Opportunity Cost: the Freelancer’s Aid for Better Decision Making

Most freelancers are working on a variety of different projects at any given time and are constantly facing a decision between different options, and choosing which projects to take and which ones to pass up can be a daunting challenge.

Most of us typically make these decisions based on factors like the amount of money that can be made, the time the job will require, and our current availability. Obviously, these decisions aren’t always easy.

While the factors of money, time and availability will be major influences on any decision that you make, they don’t always tell the whole story. If you were to pass on a particular job, what would you be able to do with your time, and how would it affect your overall situation? Opportunity cost allows us to see the complete picture.

Wikipedia defines it in this way (emphasis added):

Opportunity cost is the cost incurred (sacrifice) by choosing one option over the next best alternative. Thus, opportunity cost is the cost of pursuing one choice instead of another. Every action has an opportunity cost. For example, someone who invests $10,000 in a stock denies oneself the interest that one can easily earn by leaving the $10,000 dollars in a bank account instead. Opportunity cost is not restricted to monetary or financial costs: lost time, pleasure or any other benefit that provides utility should also be considered. Opportunity cost is a key concept in economics because it implies the choice between desirable, yet mutually-exclusive results.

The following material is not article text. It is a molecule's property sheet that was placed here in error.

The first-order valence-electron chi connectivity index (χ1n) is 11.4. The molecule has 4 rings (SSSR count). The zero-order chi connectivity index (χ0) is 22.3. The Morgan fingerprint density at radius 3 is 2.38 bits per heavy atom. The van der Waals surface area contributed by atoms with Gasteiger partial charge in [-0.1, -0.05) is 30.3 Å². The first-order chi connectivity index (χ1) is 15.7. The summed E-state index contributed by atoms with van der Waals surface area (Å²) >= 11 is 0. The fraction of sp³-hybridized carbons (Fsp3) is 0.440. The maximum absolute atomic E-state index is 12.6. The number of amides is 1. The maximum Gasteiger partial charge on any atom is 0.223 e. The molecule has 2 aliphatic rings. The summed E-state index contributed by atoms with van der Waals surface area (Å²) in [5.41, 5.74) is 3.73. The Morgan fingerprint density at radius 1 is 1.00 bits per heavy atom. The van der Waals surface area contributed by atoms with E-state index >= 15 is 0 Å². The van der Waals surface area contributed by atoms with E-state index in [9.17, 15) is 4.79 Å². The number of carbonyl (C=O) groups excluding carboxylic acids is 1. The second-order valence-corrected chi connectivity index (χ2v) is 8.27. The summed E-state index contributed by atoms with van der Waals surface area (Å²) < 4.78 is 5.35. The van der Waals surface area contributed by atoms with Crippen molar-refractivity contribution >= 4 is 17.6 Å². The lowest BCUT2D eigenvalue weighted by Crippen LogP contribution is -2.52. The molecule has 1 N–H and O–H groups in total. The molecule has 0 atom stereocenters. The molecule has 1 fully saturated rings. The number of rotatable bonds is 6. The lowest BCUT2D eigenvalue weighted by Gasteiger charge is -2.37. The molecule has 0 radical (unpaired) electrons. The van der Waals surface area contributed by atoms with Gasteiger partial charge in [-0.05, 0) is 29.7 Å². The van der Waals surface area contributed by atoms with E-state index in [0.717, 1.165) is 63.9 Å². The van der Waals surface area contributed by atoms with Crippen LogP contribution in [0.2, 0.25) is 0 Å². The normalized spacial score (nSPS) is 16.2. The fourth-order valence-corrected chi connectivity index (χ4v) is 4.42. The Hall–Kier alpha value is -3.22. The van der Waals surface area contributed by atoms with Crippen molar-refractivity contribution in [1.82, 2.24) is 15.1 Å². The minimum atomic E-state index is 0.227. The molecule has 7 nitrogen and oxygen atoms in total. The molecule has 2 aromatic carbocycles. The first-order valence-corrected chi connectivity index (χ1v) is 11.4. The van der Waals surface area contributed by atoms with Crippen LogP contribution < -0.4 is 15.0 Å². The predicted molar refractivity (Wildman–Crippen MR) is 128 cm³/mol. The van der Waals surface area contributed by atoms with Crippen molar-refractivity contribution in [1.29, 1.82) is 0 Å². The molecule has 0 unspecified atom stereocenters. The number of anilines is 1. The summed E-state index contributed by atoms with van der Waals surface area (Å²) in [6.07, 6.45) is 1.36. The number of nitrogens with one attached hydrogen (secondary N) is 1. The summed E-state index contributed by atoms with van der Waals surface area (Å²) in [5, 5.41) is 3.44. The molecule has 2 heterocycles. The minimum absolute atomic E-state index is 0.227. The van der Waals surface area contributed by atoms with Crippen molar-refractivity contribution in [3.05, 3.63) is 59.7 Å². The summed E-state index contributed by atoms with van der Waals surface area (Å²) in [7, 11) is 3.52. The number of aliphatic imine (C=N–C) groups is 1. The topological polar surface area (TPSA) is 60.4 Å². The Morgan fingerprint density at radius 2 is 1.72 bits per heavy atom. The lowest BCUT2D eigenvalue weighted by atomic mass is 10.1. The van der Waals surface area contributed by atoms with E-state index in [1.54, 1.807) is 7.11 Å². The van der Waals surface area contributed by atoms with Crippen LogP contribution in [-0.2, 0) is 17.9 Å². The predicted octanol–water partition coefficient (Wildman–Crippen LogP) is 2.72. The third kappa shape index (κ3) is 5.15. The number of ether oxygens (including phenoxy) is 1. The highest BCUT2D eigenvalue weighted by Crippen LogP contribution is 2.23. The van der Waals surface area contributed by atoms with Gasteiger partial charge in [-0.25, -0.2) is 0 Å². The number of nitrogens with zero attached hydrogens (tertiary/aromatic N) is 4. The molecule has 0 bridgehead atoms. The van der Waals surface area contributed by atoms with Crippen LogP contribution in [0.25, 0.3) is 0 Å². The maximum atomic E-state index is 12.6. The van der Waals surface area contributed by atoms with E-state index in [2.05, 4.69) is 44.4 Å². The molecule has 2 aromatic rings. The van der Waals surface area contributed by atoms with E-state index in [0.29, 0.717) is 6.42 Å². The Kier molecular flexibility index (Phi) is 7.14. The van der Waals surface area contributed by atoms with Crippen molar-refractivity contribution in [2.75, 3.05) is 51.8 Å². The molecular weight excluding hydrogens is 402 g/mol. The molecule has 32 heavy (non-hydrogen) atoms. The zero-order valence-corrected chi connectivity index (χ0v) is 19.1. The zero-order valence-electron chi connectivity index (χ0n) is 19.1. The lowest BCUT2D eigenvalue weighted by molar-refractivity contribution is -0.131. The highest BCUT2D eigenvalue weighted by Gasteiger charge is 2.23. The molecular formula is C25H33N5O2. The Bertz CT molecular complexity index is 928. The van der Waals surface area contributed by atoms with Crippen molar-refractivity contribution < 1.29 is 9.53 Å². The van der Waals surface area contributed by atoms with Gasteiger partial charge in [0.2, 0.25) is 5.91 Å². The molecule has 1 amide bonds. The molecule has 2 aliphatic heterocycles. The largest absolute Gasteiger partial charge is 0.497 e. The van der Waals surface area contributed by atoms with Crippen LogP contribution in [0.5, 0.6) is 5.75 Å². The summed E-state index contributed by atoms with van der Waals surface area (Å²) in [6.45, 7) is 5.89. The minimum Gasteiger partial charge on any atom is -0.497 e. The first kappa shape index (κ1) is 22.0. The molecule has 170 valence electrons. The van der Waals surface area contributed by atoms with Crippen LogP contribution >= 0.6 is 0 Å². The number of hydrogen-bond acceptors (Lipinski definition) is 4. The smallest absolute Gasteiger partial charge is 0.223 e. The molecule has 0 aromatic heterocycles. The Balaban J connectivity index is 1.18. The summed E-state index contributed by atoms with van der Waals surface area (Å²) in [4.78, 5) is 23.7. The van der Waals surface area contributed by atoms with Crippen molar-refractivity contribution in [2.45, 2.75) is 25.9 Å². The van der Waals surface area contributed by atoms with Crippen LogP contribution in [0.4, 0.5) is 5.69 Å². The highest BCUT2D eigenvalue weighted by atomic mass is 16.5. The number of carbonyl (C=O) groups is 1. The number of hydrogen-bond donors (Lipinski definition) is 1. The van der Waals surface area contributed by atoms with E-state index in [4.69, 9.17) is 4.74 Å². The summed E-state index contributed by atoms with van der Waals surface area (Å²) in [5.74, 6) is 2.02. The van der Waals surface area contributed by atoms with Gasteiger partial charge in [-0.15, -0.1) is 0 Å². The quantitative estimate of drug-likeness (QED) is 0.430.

I remember having opportunity cost explained to me like this: An 18 year old graduating high school can attend a university for a cost of $25,000 per year. However, if he chooses not to continue his education, he can take a full-time job and make $35,000 during that same year. While he is only paying $25,000 to go to school, his opportunity cost would actually be $60,000, because in addition to what he is paying he is also passing up the opportunity to earn $35,000.

Of course, this example doesn’t directly apply to freelancers, and it also doesn’t address the non-financial factors in the decision, but it still should give an idea of the concept.

As a freelancer, you will be constantly passing up on something in order to take a specific job, whether you realize it or not. If you were to turn down the job, what else could you be doing with your time? Pursuing higher-paying jobs? Taking a job that would give you some great experience and new skills? Different types of work that you enjoy more? Continuing education that will improve your abilities? Spending time with family? Actually getting a full night of sleep?

Because opportunity cost involves much more than just financial numbers it is clearly not a black and white exercise. You’ll have to make some educated guesses and it will force you to explore things that you might not otherwise consider. The goal of determining the opportunity cost of taking a particular job is simply to help you to better understand the broad scope of your career and your life, and to make decisions that will put you in the best possible position.

The next time you’re faced with the decision of whether to accept or decline work, take a few moments to think about the opportunity cost that is involved. It can be a very helpful habit to develop for evaluating the costs and benefits of your options. You’ll see that your work becomes more profitable and productive and your life will be more enjoyable if you base your decisions on the big picture.

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